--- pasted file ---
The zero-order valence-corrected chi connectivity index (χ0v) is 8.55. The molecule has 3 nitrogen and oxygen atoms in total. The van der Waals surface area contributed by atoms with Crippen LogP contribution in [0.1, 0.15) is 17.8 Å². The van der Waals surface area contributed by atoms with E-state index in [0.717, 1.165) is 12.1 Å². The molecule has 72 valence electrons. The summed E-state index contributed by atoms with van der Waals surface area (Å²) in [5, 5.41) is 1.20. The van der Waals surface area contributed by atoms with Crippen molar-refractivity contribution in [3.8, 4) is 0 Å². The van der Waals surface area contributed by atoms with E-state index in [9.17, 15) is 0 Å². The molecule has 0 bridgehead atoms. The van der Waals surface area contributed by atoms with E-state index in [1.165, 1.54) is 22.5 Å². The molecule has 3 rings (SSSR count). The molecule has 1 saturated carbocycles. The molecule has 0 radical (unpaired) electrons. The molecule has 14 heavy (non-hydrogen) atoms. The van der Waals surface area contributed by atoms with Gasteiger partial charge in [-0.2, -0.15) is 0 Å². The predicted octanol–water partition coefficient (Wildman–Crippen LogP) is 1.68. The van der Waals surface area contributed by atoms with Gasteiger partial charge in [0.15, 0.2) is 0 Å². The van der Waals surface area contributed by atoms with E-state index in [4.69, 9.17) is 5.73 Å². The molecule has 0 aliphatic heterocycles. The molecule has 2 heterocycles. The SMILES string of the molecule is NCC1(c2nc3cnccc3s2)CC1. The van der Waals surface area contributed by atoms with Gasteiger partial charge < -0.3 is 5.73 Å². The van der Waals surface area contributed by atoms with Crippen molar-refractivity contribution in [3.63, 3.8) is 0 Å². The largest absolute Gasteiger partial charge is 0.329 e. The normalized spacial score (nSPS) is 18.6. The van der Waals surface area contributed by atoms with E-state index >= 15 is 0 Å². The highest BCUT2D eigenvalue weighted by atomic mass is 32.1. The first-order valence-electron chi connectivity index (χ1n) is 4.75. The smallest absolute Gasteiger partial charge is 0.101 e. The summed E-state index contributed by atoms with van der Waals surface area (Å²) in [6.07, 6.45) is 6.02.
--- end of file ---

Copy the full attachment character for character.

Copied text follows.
The zero-order valence-corrected chi connectivity index (χ0v) is 8.55. The molecule has 3 nitrogen and oxygen atoms in total. The van der Waals surface area contributed by atoms with Crippen LogP contribution in [0.1, 0.15) is 17.8 Å². The van der Waals surface area contributed by atoms with E-state index in [0.717, 1.165) is 12.1 Å². The molecule has 72 valence electrons. The summed E-state index contributed by atoms with van der Waals surface area (Å²) in [5, 5.41) is 1.20. The van der Waals surface area contributed by atoms with Crippen molar-refractivity contribution in [3.8, 4) is 0 Å². The van der Waals surface area contributed by atoms with E-state index in [9.17, 15) is 0 Å². The molecule has 0 bridgehead atoms. The van der Waals surface area contributed by atoms with E-state index in [1.165, 1.54) is 22.5 Å². The molecule has 3 rings (SSSR count). The molecule has 1 saturated carbocycles. The molecule has 0 radical (unpaired) electrons. The molecule has 14 heavy (non-hydrogen) atoms. The van der Waals surface area contributed by atoms with Gasteiger partial charge in [-0.2, -0.15) is 0 Å². The predicted octanol–water partition coefficient (Wildman–Crippen LogP) is 1.68. The van der Waals surface area contributed by atoms with Gasteiger partial charge in [0.15, 0.2) is 0 Å². The van der Waals surface area contributed by atoms with E-state index in [4.69, 9.17) is 5.73 Å². The molecule has 0 aliphatic heterocycles. The molecule has 2 heterocycles. The SMILES string of the molecule is NCC1(c2nc3cnccc3s2)CC1. The van der Waals surface area contributed by atoms with Gasteiger partial charge < -0.3 is 5.73 Å². The van der Waals surface area contributed by atoms with Crippen molar-refractivity contribution in [3.63, 3.8) is 0 Å². The largest absolute Gasteiger partial charge is 0.329 e. The normalized spacial score (nSPS) is 18.6. The van der Waals surface area contributed by atoms with E-state index >= 15 is 0 Å². The highest BCUT2D eigenvalue weighted by atomic mass is 32.1. The first-order valence-electron chi connectivity index (χ1n) is 4.75. The smallest absolute Gasteiger partial charge is 0.101 e. The summed E-state index contributed by atoms with van der Waals surface area (Å²) in [6.07, 6.45) is 6.02.